AsianScientist (Dec. 14, 2018) – In a study published in Scientific Reports, a research group in Singapore has sampled aerosols in public spaces for disease surveillance.
Detection and monitoring are essential to the containment of airborne infectious threats, such as the viruses that cause severe acute respiratory syndrome, avian influenza and Middle East respiratory syndrome. However, testing large numbers of individuals is costly and difficult to implement.
In the present study, researchers at the Duke-National University of Singapore (NUS) Medical School used a bioaerosol sampling method, coupled with molecular diagnostics, to non-invasively collect and identify three respiratory viruses of public health importance. This is especially relevant to densely-populated countries like Singapore, which face a heightened risk of disease outbreaks as a global trade and tourism hub.
The study was conducted over a period of one year and involved the researchers collecting aerosol samples during peak ridership hours on Singapore’s Mass Rapid Transit (MRT) system. To do this, the researchers used National Institute for Occupational Safety and Health aerosol samplers attached to personal backpacks carrying air pumps.
Air was sampled from frequently used MRT lines. Molecular analyses revealed that some of the collected samples tested positive for adenovirus, influenza A virus and respiratory syncytial virus type A.
“Usually, transit network studies focus on mapping surface-borne bacterial DNA and neglect to target aerosolized or respiratory-borne RNA viruses. Our study demonstrates that bioaerosol sampling might have a practical application for the detection of respiratory pathogens in crowded public areas, such as transportation systems,” said Dr. Gregory Gray, a professor of the Duke-NUS emerging infectious diseases signature research program and senior author of the study.
“This is important in terms of pandemic preparedness, as a bioaerosol sampling system does not require the timely acquisition of ethical approvals and informed consent needed to collect individual samples from human subjects,” he added.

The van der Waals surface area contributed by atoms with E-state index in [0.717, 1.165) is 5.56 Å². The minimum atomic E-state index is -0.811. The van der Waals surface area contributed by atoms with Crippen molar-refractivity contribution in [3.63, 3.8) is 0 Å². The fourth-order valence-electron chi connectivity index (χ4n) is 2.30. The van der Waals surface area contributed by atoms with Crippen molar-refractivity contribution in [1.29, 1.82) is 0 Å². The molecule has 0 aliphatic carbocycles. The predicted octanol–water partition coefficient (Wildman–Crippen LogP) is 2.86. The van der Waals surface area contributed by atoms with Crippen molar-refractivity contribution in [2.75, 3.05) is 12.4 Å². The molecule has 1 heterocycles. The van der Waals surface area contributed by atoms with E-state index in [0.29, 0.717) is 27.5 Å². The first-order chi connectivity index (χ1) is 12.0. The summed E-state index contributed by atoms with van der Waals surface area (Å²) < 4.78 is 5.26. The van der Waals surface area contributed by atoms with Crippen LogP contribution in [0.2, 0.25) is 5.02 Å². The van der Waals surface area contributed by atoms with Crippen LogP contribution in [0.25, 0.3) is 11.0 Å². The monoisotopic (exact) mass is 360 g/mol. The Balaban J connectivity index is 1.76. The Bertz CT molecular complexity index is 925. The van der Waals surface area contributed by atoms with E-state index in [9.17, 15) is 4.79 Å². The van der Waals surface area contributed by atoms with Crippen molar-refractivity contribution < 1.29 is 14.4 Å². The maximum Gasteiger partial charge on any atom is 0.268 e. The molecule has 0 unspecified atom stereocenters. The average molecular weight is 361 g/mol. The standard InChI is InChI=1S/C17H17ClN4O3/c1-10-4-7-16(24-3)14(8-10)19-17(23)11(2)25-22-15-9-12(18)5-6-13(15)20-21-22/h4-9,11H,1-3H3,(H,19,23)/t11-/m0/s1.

The findings support the possibility of employing bioaerosol samplers in crowded places to monitor respiratory viruses that could be circulating. In the event of a suspected or ongoing disease outbreak, such samplers could be immediately deployed in high-risk areas, yielding results within approximately eight hours. Proactive monitoring for respiratory viruses would also eliminate the risk of missing the time frame of exposure to pandemic viruses in high-risk areas, as well as enable more robust disease surveillance.
The study authors cautioned that more research is needed before bioaerosol sampling can be deployed to safeguard public health. Nonetheless, they are hopeful their findings will advance not only the science but also the technology to improve bioaerosol sampling techniques.
“MRT riders may be at a higher risk of exposure to respiratory viruses. We certainly hope this Duke-NUS study will motivate scientists across the globe to collaborate on similar field studies to unveil the true risk of exposure while using public transportation, as data on this topic are scarce,” said Gray.
The article can be found at: Coleman et al. (2018) Bioaerosol Sampling for Respiratory Viruses in Singapore’s Mass Rapid Transit Network.
Source: National University of Singapore; Photo: Pixabay.
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